Via Capitol Hill Cubans, what the “Cuba Experts” will never tell you about investing in Cuba as business partners of the apartheid Castro dictatorship and military junta:
Major Hurdles for Foreign Investors in Cuba
Cross-border debt and equity specialist, William A. Wilson, summarizes them in FDi Intelligence:
There are multiple hurdles for foreign investors in Cuba. Among the most important are:
- a highly ‘political’ approval process;
- the near impossibility in practice of a 100% ownership interest;
- difficulty in obtaining majority control of a local joint venture;
- limitations of local sales (whether of local or foreign products);
- a communist model for employing local staff;
- capricious enforcement of laws; and
- risks of leakage for intellectual property and confidential financial information.
Law number 77 (1995) is the main legal authority governing investment in Cuba. Although Article 13 of the law permits a foreign investor to own 100% of a Cuban entity, this has almost never been granted. Therefore, investors must find a Cuban entity with which to form a joint-venture company. Finding a partner is difficult in every country, but in Cuba the choice is very limited. Almost all Cuban entities with any degree of market presence or expertise are owned by the state or ‘co-operatives’. Not surprisingly, such Cuban partners often have different business goals and are subject to different outside pressures than the foreign investor.
In theory, the foreigner may control the joint venture, but in reality this is not encouraged. In fact, the website of the Ministry of Foreign Affairs says Cuba only accepts the foreign investor having majority control in “justified cases”, but does not expand on what this would entail.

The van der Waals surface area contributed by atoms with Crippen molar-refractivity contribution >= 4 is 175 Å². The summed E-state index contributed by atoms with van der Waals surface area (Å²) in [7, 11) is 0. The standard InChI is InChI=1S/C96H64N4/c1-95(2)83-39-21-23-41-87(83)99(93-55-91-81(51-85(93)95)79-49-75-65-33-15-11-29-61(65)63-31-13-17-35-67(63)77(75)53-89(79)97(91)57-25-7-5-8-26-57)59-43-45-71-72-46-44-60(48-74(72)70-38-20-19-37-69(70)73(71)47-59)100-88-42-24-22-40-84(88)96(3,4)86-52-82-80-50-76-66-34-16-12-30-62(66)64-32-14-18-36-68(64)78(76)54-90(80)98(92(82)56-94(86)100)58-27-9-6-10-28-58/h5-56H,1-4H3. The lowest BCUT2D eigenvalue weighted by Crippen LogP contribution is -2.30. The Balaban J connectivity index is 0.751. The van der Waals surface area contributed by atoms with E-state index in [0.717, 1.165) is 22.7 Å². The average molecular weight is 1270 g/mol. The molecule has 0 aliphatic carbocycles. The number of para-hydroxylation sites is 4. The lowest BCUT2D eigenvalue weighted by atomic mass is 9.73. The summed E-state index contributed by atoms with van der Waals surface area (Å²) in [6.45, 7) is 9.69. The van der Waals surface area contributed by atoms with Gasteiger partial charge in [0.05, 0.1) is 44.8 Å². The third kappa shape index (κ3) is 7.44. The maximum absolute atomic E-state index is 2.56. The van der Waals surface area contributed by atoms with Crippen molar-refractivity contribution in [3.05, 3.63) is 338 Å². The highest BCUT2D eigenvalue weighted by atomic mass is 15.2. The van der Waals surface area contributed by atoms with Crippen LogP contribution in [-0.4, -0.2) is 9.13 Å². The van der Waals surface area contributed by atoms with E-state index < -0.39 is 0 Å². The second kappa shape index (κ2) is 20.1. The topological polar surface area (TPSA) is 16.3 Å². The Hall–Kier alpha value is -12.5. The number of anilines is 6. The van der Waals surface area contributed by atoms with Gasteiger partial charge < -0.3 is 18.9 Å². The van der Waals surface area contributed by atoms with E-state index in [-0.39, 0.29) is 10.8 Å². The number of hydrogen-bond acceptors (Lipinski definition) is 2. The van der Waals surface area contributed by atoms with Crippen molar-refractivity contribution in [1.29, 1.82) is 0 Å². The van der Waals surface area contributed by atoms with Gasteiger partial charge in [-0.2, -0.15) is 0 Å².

Moreover, the approval process for an investment is complicated and lengthy. It typically takes 18 months or longer (even though the law says a decision should be made in 60 days). The application requires the foreign investor to provide lots of confidential information about the proposed operations. Even more troubling, if the foreign investor has a proposed joint-venture partner (as it almost always will), the foreigner must give all that confidential information to the Cuban partner before knowing whether the investment will be approved. As the Cuban partner may well be a competitor (at least in Cuba), the foreigner risks ending up with no approved investment, no partner and a competing Cuban company with proprietary or confidential information about the foreigner’s business. This information could include know-how, production costs and financial margins.
Finally, an analysis of projects that have been approved by the Cuban government shows it is advantageous if the foreign entity is itself a state-owned entity, a quasi-public entity or a ‘national champion’ from a country with its own dirigiste mentality. For example, among the major projects now in progress is construction of a major port facility by Brazilian conglomerate Odebrecht, which is supported by Brazilian government credits.
Cuba is still far from welcoming capital for capital’s sake. As Cuba’s Ministry of Foreign Affairs states on its website: “It [cannot] be said that in Cuba the foreign investment opening is part of an ongoing privatisation process… national policy is aimed at defending the prevalence of state property in all forms of joint ventures.”